Growing up in Yorkshire meant that there was a lot happening before snd during bonfire night. 

Apart from the fact that Fawkes and some of the other plotters were old boys of my old school (St Peter's School, York), all Yorkshire children knew that the night before the 5th  of November was when Guy was sitting on barrels of gunpowder underneath parliament.  So the evening of 4th November was time for some childish and sometimes dangerous fun, like putting lighted fireworks through people's letterboxes.

Say Goodbye To London’s Iconic Red Telephone Boxes!

More  childish but easy enough in the days when phone-boxes were everywhere and calls only cost a few old pence to make was to phone people up whom you'd never met. For example if you knew that "Smellie" was a real surname, you could find plenty of targets in a phone directory. Friends could then cram into a phone-box and dial a carefully selected number. When someone answered, the dialogue would go more like this:

    Answerer: "Hello.'
    Caller: "Are you Smellie?"
    Answerer: "Yes, who are you and what do you want?"
    Caller: "Just phoning to say we think it's time you had a bath."  CHILD PUTS DOWN PHONE
    All in phone-box: Loud laughing and giggling.


Mischief-night on 4th November was a tradition throughout the North of England. But, on going down  South 200 miles to Reading University, I was surprised to learn that most of the other students had never heard of it.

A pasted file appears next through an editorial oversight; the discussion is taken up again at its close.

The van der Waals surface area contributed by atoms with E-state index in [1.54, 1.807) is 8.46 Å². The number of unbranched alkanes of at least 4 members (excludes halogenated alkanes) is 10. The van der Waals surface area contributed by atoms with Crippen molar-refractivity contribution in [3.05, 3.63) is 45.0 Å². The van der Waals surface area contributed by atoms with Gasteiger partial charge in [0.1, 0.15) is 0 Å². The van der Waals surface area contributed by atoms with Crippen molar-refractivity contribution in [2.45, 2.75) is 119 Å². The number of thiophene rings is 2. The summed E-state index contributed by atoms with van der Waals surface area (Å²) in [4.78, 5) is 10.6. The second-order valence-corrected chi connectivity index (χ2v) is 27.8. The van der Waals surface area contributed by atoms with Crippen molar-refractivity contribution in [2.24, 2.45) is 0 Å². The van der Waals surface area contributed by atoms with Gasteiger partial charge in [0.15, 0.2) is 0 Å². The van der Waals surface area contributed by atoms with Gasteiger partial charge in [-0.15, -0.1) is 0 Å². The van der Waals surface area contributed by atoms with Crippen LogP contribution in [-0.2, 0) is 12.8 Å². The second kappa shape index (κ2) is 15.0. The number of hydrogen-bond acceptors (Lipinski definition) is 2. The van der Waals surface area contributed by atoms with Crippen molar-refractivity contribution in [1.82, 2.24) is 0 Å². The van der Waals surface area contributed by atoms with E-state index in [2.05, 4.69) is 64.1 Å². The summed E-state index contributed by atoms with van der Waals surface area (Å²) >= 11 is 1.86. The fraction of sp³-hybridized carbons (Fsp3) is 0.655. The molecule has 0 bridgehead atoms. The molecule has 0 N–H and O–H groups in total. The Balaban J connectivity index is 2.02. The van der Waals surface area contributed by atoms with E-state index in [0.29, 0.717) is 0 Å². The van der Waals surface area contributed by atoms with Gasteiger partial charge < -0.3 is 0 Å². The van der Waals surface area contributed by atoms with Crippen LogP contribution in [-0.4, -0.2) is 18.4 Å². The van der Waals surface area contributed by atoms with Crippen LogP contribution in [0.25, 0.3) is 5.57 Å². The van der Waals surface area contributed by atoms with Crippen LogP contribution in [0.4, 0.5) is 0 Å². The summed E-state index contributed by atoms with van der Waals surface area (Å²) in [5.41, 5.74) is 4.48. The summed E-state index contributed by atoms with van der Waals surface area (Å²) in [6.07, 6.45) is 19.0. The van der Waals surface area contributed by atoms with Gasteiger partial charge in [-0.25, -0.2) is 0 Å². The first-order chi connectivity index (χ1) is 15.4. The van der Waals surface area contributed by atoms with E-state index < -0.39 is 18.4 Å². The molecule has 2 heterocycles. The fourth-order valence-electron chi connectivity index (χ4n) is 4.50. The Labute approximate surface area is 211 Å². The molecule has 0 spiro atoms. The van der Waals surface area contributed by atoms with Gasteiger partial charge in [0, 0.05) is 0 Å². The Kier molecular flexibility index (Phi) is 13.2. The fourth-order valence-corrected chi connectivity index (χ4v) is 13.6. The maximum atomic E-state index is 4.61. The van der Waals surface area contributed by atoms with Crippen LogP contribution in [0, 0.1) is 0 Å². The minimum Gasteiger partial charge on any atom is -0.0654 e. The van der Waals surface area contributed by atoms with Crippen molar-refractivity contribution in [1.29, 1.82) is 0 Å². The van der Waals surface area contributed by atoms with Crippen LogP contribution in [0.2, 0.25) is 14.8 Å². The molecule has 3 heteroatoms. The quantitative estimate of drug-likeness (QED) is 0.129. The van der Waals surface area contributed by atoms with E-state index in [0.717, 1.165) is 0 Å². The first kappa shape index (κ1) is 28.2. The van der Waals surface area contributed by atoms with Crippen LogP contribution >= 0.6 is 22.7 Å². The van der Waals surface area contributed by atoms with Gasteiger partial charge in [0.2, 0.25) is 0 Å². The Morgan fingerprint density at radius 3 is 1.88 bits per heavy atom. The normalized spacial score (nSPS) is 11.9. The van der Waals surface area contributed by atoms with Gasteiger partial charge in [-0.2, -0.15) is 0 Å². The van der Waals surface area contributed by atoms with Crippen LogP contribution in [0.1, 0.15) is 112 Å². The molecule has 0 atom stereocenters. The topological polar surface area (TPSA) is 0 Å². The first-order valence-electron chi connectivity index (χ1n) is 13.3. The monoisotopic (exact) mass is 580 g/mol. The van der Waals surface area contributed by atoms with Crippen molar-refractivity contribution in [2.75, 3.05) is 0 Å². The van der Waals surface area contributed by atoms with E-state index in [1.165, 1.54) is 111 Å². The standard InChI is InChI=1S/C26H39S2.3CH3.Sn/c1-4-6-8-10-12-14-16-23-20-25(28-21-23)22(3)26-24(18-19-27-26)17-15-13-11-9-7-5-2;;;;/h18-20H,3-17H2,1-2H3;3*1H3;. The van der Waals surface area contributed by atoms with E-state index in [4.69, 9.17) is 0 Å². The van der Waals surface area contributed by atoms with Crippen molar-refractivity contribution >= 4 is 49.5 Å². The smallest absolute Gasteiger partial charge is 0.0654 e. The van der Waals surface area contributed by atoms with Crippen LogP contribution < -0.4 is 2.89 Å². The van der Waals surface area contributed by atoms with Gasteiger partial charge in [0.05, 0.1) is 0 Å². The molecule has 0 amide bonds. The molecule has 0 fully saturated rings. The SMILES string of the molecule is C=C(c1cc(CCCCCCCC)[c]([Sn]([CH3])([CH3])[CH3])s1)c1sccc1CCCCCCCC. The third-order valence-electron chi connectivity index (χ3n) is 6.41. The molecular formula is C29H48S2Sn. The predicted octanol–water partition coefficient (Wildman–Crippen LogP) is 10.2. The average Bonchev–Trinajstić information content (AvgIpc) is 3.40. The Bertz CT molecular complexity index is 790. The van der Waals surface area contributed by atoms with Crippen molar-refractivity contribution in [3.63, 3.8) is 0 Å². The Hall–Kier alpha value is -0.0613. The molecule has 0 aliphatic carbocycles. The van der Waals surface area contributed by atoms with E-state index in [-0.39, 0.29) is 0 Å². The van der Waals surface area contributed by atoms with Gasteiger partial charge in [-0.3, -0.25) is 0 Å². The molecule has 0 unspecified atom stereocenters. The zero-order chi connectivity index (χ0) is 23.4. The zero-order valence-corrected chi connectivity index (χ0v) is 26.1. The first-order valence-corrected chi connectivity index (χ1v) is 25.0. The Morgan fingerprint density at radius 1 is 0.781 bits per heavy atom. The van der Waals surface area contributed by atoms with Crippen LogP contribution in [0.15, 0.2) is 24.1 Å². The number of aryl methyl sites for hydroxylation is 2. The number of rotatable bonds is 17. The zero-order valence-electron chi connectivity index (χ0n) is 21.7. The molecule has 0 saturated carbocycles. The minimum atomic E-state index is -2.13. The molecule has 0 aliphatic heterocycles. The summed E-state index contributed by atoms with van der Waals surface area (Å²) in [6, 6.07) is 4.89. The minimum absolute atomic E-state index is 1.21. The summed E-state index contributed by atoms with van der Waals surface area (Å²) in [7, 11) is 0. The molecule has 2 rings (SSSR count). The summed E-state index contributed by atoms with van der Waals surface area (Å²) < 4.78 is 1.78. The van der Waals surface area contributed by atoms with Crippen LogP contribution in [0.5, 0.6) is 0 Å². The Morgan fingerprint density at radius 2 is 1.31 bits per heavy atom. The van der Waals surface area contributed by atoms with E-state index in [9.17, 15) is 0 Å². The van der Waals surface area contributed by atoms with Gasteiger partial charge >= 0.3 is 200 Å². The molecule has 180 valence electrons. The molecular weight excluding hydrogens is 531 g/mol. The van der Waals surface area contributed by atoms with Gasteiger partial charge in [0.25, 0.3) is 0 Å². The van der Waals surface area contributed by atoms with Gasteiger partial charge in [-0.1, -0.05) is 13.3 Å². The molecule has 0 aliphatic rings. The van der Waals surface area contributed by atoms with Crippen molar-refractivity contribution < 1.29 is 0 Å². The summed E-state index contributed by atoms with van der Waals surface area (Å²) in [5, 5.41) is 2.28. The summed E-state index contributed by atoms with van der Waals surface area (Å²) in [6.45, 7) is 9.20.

Was this because people didn't do that kind of thing in southern England or because young adults wouldn't admit to such daft behaviour?

My research suggests it was a real North-South difference, but a remaining question is whether the American obsession with Halloween has become so entrenched here that 4th and 5th November have become much less significant than they once were?


Andrew B said...

We certainly have imported the American obsession with "trick or treat" at Halloween, but they imported it from the predominantly Scottish & Irish tradition of guising. Guising and mischief night appear to be fairly closely related traditions.

DSA said...

Re telephoning Mr Smellie and others from a public phone box, You, Ken Foster and I phoned his dad and he picked up the phone with "Pontefract police station." We ran a mile